I chose a hotel near Kalemegdan, which is now a park. At the recently privatized Moskva, Polly got a single for $65 and I had a double for about twice that. This turreted, green-roofed Art Nouveau landmark was built in 1906 at a wedge-shaped intersection with a fountain where sports fans congregate to swap soccer and basketball cards. It has a sidewalk cafe and a first-floor restaurant known for its band and its Viennese pastries.

The low-ceilinged lobby got an unlovely renovation during the communist era, but the rooms upstairs are large and old-fashioned, with stiff antique settees that recall Serbia's sporadic periods of domination by the Austro-Hungarian Empire and folk-craft carpets reflecting five centuries of vassalage to Ottoman Turkey.

It was a five-minute walk from the hotel to wide Republic Square, the city's nerve center, site of the demolished Istanbul gate and October 2000 demonstrations that sparked a bloodless revolution unseating Yugoslav Federation President Slobodan Milosevic. The square is surrounded by the pervasive architectural mélange that gives Belgrade its eclectic but tonic air.

At its northeastern corner are the 19th century national theater and early 20th century museum. Ongoing renovation has closed all but its temporary exhibition gallery and foyer, where there's a double row of striking Art Deco caryatids by Croatian sculptor Ivan Mestrovic. (More of his work is on display in Kalemegdan park.)

In front of the museum is a valiant equestrian statue of Prince Mihailo Obrenovic, who ruled Serbia when Turkish forces were finally expelled in 1867, only to be assassinated a year later. The dirty steel-and-glass Press House, erected in the 1950s, looks across the square at Baroque confections from the Austro-Hungarian era and the early-Modern Yugoexport building. In Republic Square, visitors discover that Belgrade's vitality is no empty claim. People press into shops in subterranean galleries and along Kneza Mihaila, the city's main pedestrian artery. The workday starts at 7 a.m. and ends at 3 p.m., giving Belgraders long afternoons for endless rounds of Turkish coffee in open-air cafes.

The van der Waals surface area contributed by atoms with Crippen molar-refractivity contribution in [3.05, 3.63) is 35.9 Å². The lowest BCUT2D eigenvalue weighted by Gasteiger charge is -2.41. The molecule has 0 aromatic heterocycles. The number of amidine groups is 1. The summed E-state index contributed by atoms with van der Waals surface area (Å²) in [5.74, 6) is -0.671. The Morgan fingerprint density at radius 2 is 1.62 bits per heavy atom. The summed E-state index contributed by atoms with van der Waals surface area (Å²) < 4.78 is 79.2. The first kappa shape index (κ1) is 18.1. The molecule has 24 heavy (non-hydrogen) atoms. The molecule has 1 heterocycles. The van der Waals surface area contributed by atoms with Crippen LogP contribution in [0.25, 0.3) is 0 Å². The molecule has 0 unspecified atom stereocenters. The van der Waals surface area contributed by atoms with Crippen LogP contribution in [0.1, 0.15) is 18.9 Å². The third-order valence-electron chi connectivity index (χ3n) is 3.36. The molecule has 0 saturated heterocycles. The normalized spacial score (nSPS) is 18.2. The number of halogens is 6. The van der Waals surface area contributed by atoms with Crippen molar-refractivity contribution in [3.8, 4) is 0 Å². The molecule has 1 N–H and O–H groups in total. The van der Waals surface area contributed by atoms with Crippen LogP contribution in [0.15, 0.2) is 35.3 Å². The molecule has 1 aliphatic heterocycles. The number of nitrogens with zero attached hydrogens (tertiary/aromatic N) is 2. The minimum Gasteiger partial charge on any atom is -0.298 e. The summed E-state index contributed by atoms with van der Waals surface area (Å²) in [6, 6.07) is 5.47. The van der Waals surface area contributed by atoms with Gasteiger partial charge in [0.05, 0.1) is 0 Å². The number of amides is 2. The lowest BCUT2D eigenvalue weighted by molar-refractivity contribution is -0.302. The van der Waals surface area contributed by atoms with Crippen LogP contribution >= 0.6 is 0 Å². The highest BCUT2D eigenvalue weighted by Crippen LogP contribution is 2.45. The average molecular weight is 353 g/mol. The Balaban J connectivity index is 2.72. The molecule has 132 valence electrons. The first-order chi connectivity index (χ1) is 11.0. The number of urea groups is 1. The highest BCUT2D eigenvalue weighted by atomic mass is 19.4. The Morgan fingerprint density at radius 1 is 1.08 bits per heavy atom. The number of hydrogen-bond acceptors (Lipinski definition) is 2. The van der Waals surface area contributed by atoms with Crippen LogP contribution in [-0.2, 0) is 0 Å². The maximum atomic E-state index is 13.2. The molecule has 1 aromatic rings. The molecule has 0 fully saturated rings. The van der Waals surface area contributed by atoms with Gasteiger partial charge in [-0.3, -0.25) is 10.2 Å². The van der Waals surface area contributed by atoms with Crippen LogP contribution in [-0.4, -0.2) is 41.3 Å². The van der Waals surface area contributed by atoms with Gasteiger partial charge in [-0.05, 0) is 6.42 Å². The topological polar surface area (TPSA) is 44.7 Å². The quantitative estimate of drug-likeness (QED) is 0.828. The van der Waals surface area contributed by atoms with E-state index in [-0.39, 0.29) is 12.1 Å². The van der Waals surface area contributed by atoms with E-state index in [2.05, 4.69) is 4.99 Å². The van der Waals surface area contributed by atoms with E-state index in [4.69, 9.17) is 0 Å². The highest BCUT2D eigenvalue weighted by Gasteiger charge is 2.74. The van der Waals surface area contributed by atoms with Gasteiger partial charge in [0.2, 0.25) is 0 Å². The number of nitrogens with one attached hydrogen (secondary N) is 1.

* Wedding day

ON our first morning in town, a beautiful Sunday, Polly and I began walking along Kneza Mihaila but got only as far as the fountain in front of the hotel where 100 couples were parading toward City Hall for a mass marriage ceremony, an annual spring event in Belgrade. Like a spread in a bridal magazine, the women proudly modeled white gowns and seemed in no rush to get to City Hall, where I hoped an ambulance waited because, by my count, every 10th one was about to give birth.

When we reached the city's domed cathedral, we found another wedding in progress, this one featuring a couple and all the "dark magic," as journalist West put it, of the Orthodox rite. Polly, who was married in the Orthodox church, wanted to stay until she saw the priest place crowns on the heads of the bride and groom and lead them, swinging a censer, around the church while dour statues of saints silently approve from the gold-encrusted iconostasis.

Polly had family business and left me to wander the old town on my own. I started with lunch in the courtyard of the ? restaurant, which bears a punctuation mark for a name because ecclesiastical authorities protested when the owner tried to call it the Cafe by the Cathedral. It specializes in traditional Serbian cuisine, which means flat, unleavened bread, salads topped with shavings of zesty cheese and myriad varieties of grilled meat.

I pondered the English menu, which listed such entrees as "tripe with calf's head" and "young bull's sex glands," then ordered grilled chicken, followed by a slice of delicious, honey-soaked walnut cake.

Nearby, I found the Palace of Princess Ljubica, onetime home of the wife of Prince Milos Obrenovic, also part of the Obrenovic dynasty. (He was twice Serbia's ruler in the tumultuous 19th century, during which he won his country limited autonomy from the Ottoman sultan.) The handsome, white two-story building is a schizophrenic blend of Turkish and Western European décor. Next to a room with low banquettes and tables, lacking only a hookah to complete its Orientalism, is a parlor with prim divans and armoires that would have pleased Queen Victoria.

* Complex history